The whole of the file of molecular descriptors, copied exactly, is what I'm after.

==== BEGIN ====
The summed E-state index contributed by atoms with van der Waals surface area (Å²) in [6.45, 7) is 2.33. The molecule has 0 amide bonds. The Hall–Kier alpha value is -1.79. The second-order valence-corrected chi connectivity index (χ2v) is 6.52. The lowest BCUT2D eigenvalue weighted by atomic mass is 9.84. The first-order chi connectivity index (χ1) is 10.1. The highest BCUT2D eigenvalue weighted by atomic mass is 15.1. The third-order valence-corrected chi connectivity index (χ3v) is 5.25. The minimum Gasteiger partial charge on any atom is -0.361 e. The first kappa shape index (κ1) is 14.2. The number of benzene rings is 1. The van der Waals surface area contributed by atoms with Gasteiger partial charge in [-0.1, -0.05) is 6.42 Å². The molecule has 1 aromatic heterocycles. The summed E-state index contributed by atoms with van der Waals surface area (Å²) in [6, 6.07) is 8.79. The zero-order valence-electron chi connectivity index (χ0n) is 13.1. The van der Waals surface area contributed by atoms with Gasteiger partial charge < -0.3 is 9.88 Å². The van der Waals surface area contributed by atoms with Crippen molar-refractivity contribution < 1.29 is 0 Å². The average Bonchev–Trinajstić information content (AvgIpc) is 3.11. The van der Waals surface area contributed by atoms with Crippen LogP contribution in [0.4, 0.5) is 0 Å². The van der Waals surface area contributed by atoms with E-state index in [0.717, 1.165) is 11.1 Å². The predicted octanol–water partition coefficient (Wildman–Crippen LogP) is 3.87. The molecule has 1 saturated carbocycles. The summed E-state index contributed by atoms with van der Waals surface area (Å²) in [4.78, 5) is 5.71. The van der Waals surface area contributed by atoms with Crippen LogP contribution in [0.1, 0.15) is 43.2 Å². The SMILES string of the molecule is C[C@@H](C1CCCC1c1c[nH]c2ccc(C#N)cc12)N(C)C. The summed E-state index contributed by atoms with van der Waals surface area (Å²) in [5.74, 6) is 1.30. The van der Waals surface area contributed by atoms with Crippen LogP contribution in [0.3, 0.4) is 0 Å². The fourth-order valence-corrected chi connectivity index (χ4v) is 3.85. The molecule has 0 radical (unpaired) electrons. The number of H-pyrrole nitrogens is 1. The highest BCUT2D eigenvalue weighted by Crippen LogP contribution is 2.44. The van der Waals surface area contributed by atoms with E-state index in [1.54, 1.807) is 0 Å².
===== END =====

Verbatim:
The summed E-state index contributed by atoms with van der Waals surface area (Å²) in [6.45, 7) is 2.33. The molecule has 0 amide bonds. The Hall–Kier alpha value is -1.79. The second-order valence-corrected chi connectivity index (χ2v) is 6.52. The lowest BCUT2D eigenvalue weighted by atomic mass is 9.84. The first-order chi connectivity index (χ1) is 10.1. The highest BCUT2D eigenvalue weighted by atomic mass is 15.1. The third-order valence-corrected chi connectivity index (χ3v) is 5.25. The minimum Gasteiger partial charge on any atom is -0.361 e. The first kappa shape index (κ1) is 14.2. The number of benzene rings is 1. The van der Waals surface area contributed by atoms with Gasteiger partial charge in [-0.1, -0.05) is 6.42 Å². The molecule has 1 aromatic heterocycles. The summed E-state index contributed by atoms with van der Waals surface area (Å²) in [6, 6.07) is 8.79. The zero-order valence-electron chi connectivity index (χ0n) is 13.1. The van der Waals surface area contributed by atoms with Gasteiger partial charge < -0.3 is 9.88 Å². The van der Waals surface area contributed by atoms with Crippen molar-refractivity contribution < 1.29 is 0 Å². The average Bonchev–Trinajstić information content (AvgIpc) is 3.11. The van der Waals surface area contributed by atoms with Crippen LogP contribution in [0.4, 0.5) is 0 Å². The van der Waals surface area contributed by atoms with E-state index in [0.717, 1.165) is 11.1 Å². The predicted octanol–water partition coefficient (Wildman–Crippen LogP) is 3.87. The molecule has 1 saturated carbocycles. The summed E-state index contributed by atoms with van der Waals surface area (Å²) in [4.78, 5) is 5.71. The van der Waals surface area contributed by atoms with Crippen LogP contribution in [0.1, 0.15) is 43.2 Å². The SMILES string of the molecule is C[C@@H](C1CCCC1c1c[nH]c2ccc(C#N)cc12)N(C)C. The summed E-state index contributed by atoms with van der Waals surface area (Å²) in [5.74, 6) is 1.30. The van der Waals surface area contributed by atoms with Crippen LogP contribution in [0.3, 0.4) is 0 Å². The fourth-order valence-corrected chi connectivity index (χ4v) is 3.85. The molecule has 0 radical (unpaired) electrons. The number of H-pyrrole nitrogens is 1. The highest BCUT2D eigenvalue weighted by Crippen LogP contribution is 2.44. The van der Waals surface area contributed by atoms with E-state index in [1.54, 1.807) is 0 Å².